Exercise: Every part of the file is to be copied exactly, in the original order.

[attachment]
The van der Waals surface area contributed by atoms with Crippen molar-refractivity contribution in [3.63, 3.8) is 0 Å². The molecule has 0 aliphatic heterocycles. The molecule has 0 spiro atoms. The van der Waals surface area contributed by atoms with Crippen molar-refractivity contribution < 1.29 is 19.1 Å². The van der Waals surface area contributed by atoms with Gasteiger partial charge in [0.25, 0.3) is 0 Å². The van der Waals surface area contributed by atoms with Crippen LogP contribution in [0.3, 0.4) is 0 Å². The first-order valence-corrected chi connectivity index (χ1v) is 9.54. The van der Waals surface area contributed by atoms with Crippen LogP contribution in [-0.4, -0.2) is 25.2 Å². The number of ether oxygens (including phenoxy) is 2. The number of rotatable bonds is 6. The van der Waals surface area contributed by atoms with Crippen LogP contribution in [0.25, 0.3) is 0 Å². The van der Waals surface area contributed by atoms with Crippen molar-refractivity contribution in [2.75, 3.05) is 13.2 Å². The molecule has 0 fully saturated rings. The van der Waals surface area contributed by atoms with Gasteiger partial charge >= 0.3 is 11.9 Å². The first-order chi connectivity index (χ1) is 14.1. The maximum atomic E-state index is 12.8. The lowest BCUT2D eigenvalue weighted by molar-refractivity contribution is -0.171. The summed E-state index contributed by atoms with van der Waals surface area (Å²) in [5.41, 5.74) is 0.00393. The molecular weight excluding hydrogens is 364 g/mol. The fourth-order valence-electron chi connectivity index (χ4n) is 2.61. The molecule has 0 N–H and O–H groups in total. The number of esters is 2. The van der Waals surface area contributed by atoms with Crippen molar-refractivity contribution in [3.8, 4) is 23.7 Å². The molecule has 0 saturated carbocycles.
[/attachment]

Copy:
The van der Waals surface area contributed by atoms with Crippen molar-refractivity contribution in [3.63, 3.8) is 0 Å². The molecule has 0 aliphatic heterocycles. The molecule has 0 spiro atoms. The van der Waals surface area contributed by atoms with Crippen molar-refractivity contribution < 1.29 is 19.1 Å². The van der Waals surface area contributed by atoms with Gasteiger partial charge in [0.25, 0.3) is 0 Å². The van der Waals surface area contributed by atoms with Crippen LogP contribution in [0.3, 0.4) is 0 Å². The first-order valence-corrected chi connectivity index (χ1v) is 9.54. The van der Waals surface area contributed by atoms with Crippen LogP contribution in [-0.4, -0.2) is 25.2 Å². The number of ether oxygens (including phenoxy) is 2. The number of rotatable bonds is 6. The van der Waals surface area contributed by atoms with Crippen LogP contribution in [0.25, 0.3) is 0 Å². The van der Waals surface area contributed by atoms with Crippen molar-refractivity contribution in [2.75, 3.05) is 13.2 Å². The molecule has 0 fully saturated rings. The van der Waals surface area contributed by atoms with Gasteiger partial charge >= 0.3 is 11.9 Å². The first-order chi connectivity index (χ1) is 14.1. The maximum atomic E-state index is 12.8. The lowest BCUT2D eigenvalue weighted by molar-refractivity contribution is -0.171. The summed E-state index contributed by atoms with van der Waals surface area (Å²) in [5.41, 5.74) is 0.00393. The molecular weight excluding hydrogens is 364 g/mol. The fourth-order valence-electron chi connectivity index (χ4n) is 2.61. The molecule has 0 N–H and O–H groups in total. The number of esters is 2. The van der Waals surface area contributed by atoms with Crippen molar-refractivity contribution in [3.8, 4) is 23.7 Å². The molecule has 0 saturated carbocycles.